Travel Buddies

Picking the right travel buddy can mean the difference between night and day while on an adventure. Choose the right person and the trip is great.  You have good conversations, explore more and time flies with little to no drama.  Pick the wrong person and you can find yourself turning back before the adventure even begins.  Or even find yourself in a whole new realm of adventure filled with frustrations and hurt feelings. I’ve had my share of both over the years but mostly I’ve been fortunate to have good experiences when I choose to bring someone along with me and Cole on an adventure.

Jessie Honeyman Memorial State Park

Recently, I experienced polar opposite sides of that spectrum.  A few weeks ago, I took two different trips to the coast.  The first was a planned two night camping trip in Florence with a friend.  I was eagerly looking forward to cooler temps, exploring sand dunes and enjoying some beers by a campfire.  A couple days before the trip, the drama began and didn’t stop until I found myself driving home early in 3 hours of silence because there was nothing left to say to each other. Shortly after that trip, I went on a day trip to the coast, this time in Northern Oregon/Southern Washington.  The trip was easy, fun and time just flew.  Before we knew it, our one day trip turned into a two day adventure with an over night stay in Port Angeles near the Olympic National Park.  It was completely unplanned for and completely fun, regardless.

These two experiences got me to thinking about past travel buddies.  Immediately I thought of Jim, an old boyfriend that was always up for an adventure.  Together we explored all sorts of things: trails, rivers, parks, camping spots, caves and so much more.  This is when I discovered my love of hiking which prompted me to make my photography hobby a high priority in my life.  He was also interested in photography and together we would spend hours snapping hundreds of shots that would probably bore the pants off any of my non-photographer friends.  After each trip, we would compare shots.  It inspired us to try new angles, and experiment more with our cameras.  I like to think it made us both better photographers.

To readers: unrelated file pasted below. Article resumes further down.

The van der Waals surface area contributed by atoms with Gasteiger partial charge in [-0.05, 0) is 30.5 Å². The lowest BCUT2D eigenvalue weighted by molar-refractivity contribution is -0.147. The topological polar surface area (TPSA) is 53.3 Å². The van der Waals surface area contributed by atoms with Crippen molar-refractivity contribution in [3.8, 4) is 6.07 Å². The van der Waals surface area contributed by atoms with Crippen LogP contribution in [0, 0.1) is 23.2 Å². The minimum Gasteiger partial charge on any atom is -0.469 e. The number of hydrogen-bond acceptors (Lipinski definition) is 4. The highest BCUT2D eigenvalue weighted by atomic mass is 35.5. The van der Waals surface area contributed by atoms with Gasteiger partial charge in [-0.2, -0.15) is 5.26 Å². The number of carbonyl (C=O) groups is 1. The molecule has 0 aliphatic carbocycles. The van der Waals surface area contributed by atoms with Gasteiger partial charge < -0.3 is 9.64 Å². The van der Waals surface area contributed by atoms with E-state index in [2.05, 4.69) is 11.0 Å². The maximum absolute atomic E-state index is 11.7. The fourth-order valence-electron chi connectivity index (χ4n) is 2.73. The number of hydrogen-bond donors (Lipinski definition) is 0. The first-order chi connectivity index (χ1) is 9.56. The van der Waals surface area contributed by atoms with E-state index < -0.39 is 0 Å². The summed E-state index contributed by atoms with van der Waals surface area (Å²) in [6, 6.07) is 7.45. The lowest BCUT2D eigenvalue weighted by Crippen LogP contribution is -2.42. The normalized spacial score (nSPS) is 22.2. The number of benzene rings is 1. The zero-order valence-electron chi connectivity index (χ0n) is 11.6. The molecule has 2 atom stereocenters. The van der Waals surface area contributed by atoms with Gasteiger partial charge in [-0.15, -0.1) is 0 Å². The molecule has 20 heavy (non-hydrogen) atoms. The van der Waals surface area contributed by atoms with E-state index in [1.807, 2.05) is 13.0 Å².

Kalaloch Beach

One of our more memorable adventures is one in which everything went wrong.  We rented tubes and floated down the Sugar River in Wisconsin.  The river was low which made reaching our end point take a lot longer than planned.  The lower water level also meant that our butts scraped along about a hundred different rocks that hid under the surface of the water.  Each time it happened to me, I’d scream out in surprise — terrifying anyone within earshot of us which made Jim laugh.  My waterproof sunblock didn’t hold out for the length of our float and I ended up with a pretty good sunburn.  Somewhere along the river Jim lost his keys, leaving us with no way to get home, so we had to call friends to come out and help.  We handled it all with laughter though and we looked back upon that day fondly.  Sometimes when everything goes wrong is when you realize how right it is.

After everything went “wrong”

Sometimes I think preparing for a trip is less about things like gear, toothbrushes and maps and more about who you are with and the jokes and stories you tell and how resourceful you are along the way when faced with a difficult situation. I’m sure we all have people in our lives who either encourage us to laugh through the turmoil or who make even the best of circumstances the worst of situations. The next time you find yourself packing for your next adventure, my advice is to leave the Debbie or Doug-Downer behind and bring the Positive-Patricia or Paul.

For more photography from my nature-adventures, visit:

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